The Style Gallery is a great new way for you to view, love, and share outfit photos. It’s meant to showcase all the expressive, creative, and inspirational personalities of our community!
“Flirtation” by FrÃ©dÃ©ric Soulacroix
You know those situations where you’re stuck outside at some event, say, a free concert in the park, and the heat is so crushing that you fold up a piece of paper and use it to swish a cool breeze over your face? That’s about the only time you see hand-held fans nowadays – as an arcane version of air conditioning. But fans weren’t always just functional; they used to be a prime vehicle for flirting as well.
Fans have been around pretty much since forever-ever (fourth century BCE in Greece), but it wasn’t until roughly the 18th century that they took on their coy character. Although some modern sources brush it off as a marketing ploy, historical evidence supports that there existed a language of the fan used for courting in, particularly, England and Spain. For example Daniel Shafer’s 1877 etiquette manual entitled Secrets of Life Unveiled reports that carrying your fan in your left hand means you are “desirous of an acquaintance,” while twirling it in your left hand means, “I love another.”
Even if the language of the fan wasn’t so exact as this source claims, there’s no doubt that these painted pieces of parchment or silk were used to be coy. A 1882 article from the New York Times, for example, speaks of a character from a book of the era, saying “Flavia was, however, an adept at the adroit manipulation of the fan and even if it proved an ‘engine of small force in love,’ it served admirably to conceal the blush which suffused her cheeks when Squire Western broke one of his favorite jokes…”
Their flirtatious air aside, fans were also key in circulating air to wash away the heat of the summer. Though they’re pretty much defunct for both uses now, would you like to see fans retake their place as a way to win one a summer love? Let us know!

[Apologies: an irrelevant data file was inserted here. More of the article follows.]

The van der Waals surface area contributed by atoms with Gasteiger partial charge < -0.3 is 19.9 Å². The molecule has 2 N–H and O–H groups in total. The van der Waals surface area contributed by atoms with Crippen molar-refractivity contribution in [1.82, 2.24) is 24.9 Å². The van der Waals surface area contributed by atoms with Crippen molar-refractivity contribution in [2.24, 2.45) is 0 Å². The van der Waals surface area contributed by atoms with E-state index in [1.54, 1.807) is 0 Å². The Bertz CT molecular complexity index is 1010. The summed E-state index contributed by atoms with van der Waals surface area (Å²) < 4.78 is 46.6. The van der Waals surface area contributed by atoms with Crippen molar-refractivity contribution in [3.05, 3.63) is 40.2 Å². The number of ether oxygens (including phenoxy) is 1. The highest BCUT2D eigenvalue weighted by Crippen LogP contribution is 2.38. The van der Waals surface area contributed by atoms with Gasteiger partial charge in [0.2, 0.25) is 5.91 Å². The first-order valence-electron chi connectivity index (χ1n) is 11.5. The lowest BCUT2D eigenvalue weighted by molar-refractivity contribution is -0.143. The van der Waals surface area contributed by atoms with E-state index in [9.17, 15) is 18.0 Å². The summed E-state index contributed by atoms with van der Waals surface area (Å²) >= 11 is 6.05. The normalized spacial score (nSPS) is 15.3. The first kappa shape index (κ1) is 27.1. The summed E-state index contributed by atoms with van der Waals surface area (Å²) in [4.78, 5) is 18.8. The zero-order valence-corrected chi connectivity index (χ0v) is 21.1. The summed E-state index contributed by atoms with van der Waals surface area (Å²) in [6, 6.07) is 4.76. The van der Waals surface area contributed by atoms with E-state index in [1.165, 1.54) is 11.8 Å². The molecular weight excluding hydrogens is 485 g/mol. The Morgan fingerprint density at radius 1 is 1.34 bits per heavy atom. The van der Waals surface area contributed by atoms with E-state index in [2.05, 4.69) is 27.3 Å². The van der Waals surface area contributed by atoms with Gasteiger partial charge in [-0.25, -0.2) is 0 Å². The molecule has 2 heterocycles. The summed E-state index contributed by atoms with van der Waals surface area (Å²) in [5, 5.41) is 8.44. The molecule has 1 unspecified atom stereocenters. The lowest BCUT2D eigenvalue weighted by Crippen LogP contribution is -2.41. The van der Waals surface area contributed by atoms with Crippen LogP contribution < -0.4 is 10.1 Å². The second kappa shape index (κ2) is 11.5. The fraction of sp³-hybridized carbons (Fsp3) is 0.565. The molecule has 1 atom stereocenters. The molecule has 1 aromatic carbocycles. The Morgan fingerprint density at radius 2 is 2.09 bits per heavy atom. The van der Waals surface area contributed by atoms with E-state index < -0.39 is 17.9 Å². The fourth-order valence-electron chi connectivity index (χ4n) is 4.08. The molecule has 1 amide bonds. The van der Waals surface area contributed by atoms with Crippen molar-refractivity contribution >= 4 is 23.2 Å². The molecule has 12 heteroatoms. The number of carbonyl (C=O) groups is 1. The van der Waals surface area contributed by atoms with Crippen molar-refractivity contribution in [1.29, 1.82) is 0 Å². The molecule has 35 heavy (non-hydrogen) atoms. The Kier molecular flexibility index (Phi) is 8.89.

Are you a fan of the fan?
Swing dancers still use fans all the time, all year long.
Fans are still very common in Japan as well! Mostly they use the uchiwa (a flat fan http://en.wikipedia.org/wiki/File:Uchiwa.jpg) and they come in all shapes and sizes, often with the faces of J-pop stars plastered on! But you still see the traditional ones around, mostly with the older generation. Though sometimes a brave baseball High school kid will bust out a pretty pink one! 😀
it has been so hot this summer a fan would be great… although if I had to wear that huge dress it might defeat the purpose!
I love the fan I picked up in Japan last year. It’s a little fancy to tote around, but I may quit caring if this heat keeps up. The Japanese summer was definitely no place or time for drawing lines between “decorative” and “functional”.
Not a dancer, but I totally use a hand fan – and it is rather coy, but practical….it’s totally perfect in the mississippi heat!
I remember once when I was around nine, my class went on a field trip. I don’t remember where we went, but I do remember learning about the old “fan language” and being so captivated by the beautiful secrecy. I loved reading this post!
I have been in South Korea for 6 months now and I LOVE that they use both fans and parasols! \(^^)/
The student with whom I stayed on an exchange in Pozuelo, Madrid during the winter of ’06 visited me in Massachusetts the following summer. She boldly used her fan with aplomb. I considered taking up the trend! I think it’s quite popular in Spain – I’d merely missed out on their use during my winter stay. I had, however, bought some lovely lace fans to gift to my sisters while I was there. Perhaps I’ll go scrounge them up!
Maybe I need to go to Spain and take some fan-wielding lessons. Sounds like a good trick to have stowed away!
Email (will not be published) (required)
© 2016 ModCloth, Inc. All Rights Reserved.